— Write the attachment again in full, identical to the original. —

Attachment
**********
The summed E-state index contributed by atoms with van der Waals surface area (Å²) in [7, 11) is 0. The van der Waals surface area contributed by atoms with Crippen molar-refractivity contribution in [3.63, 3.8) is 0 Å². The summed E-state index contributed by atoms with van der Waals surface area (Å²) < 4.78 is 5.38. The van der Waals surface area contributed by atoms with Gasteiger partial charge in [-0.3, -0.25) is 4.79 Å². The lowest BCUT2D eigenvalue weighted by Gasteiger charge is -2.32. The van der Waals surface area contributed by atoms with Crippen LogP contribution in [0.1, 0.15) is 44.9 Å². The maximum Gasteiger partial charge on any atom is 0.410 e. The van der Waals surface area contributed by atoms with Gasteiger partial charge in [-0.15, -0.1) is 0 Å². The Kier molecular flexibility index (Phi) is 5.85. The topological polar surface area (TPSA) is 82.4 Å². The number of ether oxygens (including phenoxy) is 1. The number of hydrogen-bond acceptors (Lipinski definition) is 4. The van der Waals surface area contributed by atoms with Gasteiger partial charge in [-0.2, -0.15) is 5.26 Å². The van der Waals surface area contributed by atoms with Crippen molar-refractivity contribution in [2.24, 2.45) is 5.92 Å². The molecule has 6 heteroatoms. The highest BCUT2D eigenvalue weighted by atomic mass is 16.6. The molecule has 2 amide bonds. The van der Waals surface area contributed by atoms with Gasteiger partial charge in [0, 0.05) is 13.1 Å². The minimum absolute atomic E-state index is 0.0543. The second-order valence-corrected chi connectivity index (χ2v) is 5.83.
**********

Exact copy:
The summed E-state index contributed by atoms with van der Waals surface area (Å²) in [7, 11) is 0. The van der Waals surface area contributed by atoms with Crippen molar-refractivity contribution in [3.63, 3.8) is 0 Å². The summed E-state index contributed by atoms with van der Waals surface area (Å²) < 4.78 is 5.38. The van der Waals surface area contributed by atoms with Gasteiger partial charge in [-0.3, -0.25) is 4.79 Å². The lowest BCUT2D eigenvalue weighted by Gasteiger charge is -2.32. The van der Waals surface area contributed by atoms with Crippen LogP contribution in [0.1, 0.15) is 44.9 Å². The maximum Gasteiger partial charge on any atom is 0.410 e. The van der Waals surface area contributed by atoms with Gasteiger partial charge in [-0.15, -0.1) is 0 Å². The Kier molecular flexibility index (Phi) is 5.85. The topological polar surface area (TPSA) is 82.4 Å². The number of ether oxygens (including phenoxy) is 1. The number of hydrogen-bond acceptors (Lipinski definition) is 4. The van der Waals surface area contributed by atoms with Gasteiger partial charge in [-0.2, -0.15) is 5.26 Å². The van der Waals surface area contributed by atoms with Crippen molar-refractivity contribution in [2.24, 2.45) is 5.92 Å². The molecule has 6 heteroatoms. The highest BCUT2D eigenvalue weighted by atomic mass is 16.6. The molecule has 2 amide bonds. The van der Waals surface area contributed by atoms with Gasteiger partial charge in [0, 0.05) is 13.1 Å². The minimum absolute atomic E-state index is 0.0543. The second-order valence-corrected chi connectivity index (χ2v) is 5.83.